Orange Wine Has Taken Over NYC. Is Your Town Next?

Americans drink 872 million gallons of wine a year, more than any other nation. After all, a good glass of wine goes a long way: a full-bodied red pairs perfectly with steak, a light rosé is ideal for the summer, and a crisp white is spectacular with fish. These are the familiar wine choices that remain favorites among wine-drinkers. But besides the usual choices, there’s a budding category: orange wine. Orange wine has gained increased popularity amongst customers (resulting in 27% more sales in 2020 compared to previous years). Here’s what you need to know.

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Firstly, orange wine is a misnomer. It’s not made with oranges. In fact, orange wine is a type of white wine. Similar to the red wine making process, orange wine is made when grape skins and seeds ferment with the juice, resulting in an orange-hued product. The actual color can range from golden to yellow, even a vibrant amber, depending on how long the contact occurs.

Despite ancient roots (orange wine can be traced back to 6,000 BC), it’s only recently that orange wine has become something of a household name.

Doreen Winkler, a natural wine sommelier and founder of Orange Glou, an orange wine subscription with a NYC storefront, fell in love with orange wines while exploring her passion for natural wines

“White skin contact wine is delicious, versatile and fun to drink and pair with food,” says Winkler. “Because of the skin contact, it has depth, texture and layers. It’s not one note. There is a wide spectrum of flavors, textures and colors such as sparkling pét-nat, and still orange wines that range from having just a little texture and color to being dark and complex… it can be made anywhere in the world and across all price points.”

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For all those reasons, orange wine has quickly become popular. When Winkler first started her subscription service in 2019, her only customers were those already familiar with the pour. “Now, we have all kinds of people walking into the store, coming to the free tastings and booking events with us to learn more,” she adds.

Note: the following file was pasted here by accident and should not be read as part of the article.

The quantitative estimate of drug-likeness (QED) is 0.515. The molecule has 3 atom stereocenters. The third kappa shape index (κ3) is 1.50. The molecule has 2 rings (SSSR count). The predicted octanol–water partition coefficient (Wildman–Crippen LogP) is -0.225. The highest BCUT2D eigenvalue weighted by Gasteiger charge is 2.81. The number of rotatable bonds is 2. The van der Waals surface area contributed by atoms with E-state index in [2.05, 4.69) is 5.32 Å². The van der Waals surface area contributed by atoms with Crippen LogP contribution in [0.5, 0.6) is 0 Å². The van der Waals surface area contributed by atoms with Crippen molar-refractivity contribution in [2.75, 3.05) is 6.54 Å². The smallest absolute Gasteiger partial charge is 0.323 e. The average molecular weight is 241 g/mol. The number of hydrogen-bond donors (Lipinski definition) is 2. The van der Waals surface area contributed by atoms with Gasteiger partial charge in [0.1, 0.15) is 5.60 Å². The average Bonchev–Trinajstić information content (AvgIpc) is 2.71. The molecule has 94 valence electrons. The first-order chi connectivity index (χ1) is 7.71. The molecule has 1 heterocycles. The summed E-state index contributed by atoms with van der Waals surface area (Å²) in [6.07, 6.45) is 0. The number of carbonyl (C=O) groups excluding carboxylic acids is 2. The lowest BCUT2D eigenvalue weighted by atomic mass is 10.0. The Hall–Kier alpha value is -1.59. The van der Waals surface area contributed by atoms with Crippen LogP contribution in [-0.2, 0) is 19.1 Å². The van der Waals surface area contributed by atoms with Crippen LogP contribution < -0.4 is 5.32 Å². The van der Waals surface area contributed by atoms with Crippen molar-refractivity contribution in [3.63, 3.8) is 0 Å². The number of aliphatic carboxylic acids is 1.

Gianni Cavicchi, an advanced sommelier at One19 Wine Bar, which actually serves orange wine on tap, first learned about orange wine during his Wine & Spirit Education Trust education. That was eight years ago, and the concept was still nascent to many. Over the last few years, he has seen orange wine explode in popularity around New York City, especially trendy neighborhoods like Williamsburg and the Lower East Side, which are more accepting of the unfamiliar.

“Orange wines are definitely the fastest growing wine style in New York City at the moment. I’m not exactly sure when the word got out, but customers are seeking them out like when that Pokémon GO game came out,” says Cavicchi. “There is an obsession. Orange wines have become our top selling wine by the glass, and that is mostly due to reorders.”

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Besides the novelty, orange wine might even have health benefits. According to Cavicchi, orange wine has higher amounts of polyphenols, beneficial compounds believed to lower the risk of heart disease. 

But of course, not everyone is sold on orange wine (yet, that is). 

“The biggest criticism seems to be coming from wine snobs set in their ways or a lack of understanding what an orange wine is.” To overcome their doubts, Cavicchi focuses on education, and letting the product speak for itself. “I simply pour them a taste of the wine and have a conversation about it. The biggest obstacle for orange wine is being properly understood.”

Orange wine has thoroughly taken over New York, and both Winkler and Cavicchi believe that the rest of the country will follow.

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